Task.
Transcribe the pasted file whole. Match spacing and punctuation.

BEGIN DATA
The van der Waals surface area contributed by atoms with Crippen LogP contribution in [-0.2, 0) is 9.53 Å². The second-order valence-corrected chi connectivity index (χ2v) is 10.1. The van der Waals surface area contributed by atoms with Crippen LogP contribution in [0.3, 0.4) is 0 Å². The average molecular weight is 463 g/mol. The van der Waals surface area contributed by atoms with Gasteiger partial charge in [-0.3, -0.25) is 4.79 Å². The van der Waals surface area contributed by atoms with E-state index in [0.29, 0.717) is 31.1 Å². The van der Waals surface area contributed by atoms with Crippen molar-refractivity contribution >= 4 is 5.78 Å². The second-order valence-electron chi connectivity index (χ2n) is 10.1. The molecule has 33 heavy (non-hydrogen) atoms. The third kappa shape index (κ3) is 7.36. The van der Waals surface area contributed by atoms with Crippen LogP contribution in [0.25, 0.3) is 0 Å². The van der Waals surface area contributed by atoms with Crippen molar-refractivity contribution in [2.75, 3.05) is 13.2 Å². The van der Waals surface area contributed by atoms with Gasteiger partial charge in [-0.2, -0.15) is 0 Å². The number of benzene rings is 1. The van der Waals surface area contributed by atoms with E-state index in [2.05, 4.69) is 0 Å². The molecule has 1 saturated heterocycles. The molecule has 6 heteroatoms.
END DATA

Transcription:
The van der Waals surface area contributed by atoms with Crippen LogP contribution in [-0.2, 0) is 9.53 Å². The second-order valence-corrected chi connectivity index (χ2v) is 10.1. The van der Waals surface area contributed by atoms with Crippen LogP contribution in [0.3, 0.4) is 0 Å². The average molecular weight is 463 g/mol. The van der Waals surface area contributed by atoms with Gasteiger partial charge in [-0.3, -0.25) is 4.79 Å². The van der Waals surface area contributed by atoms with E-state index in [0.29, 0.717) is 31.1 Å². The van der Waals surface area contributed by atoms with Crippen molar-refractivity contribution >= 4 is 5.78 Å². The second-order valence-electron chi connectivity index (χ2n) is 10.1. The molecule has 33 heavy (non-hydrogen) atoms. The third kappa shape index (κ3) is 7.36. The van der Waals surface area contributed by atoms with Crippen LogP contribution in [0.25, 0.3) is 0 Å². The van der Waals surface area contributed by atoms with Crippen molar-refractivity contribution in [2.75, 3.05) is 13.2 Å². The van der Waals surface area contributed by atoms with Gasteiger partial charge in [-0.2, -0.15) is 0 Å². The number of benzene rings is 1. The van der Waals surface area contributed by atoms with E-state index in [2.05, 4.69) is 0 Å². The molecule has 1 saturated heterocycles. The molecule has 6 heteroatoms.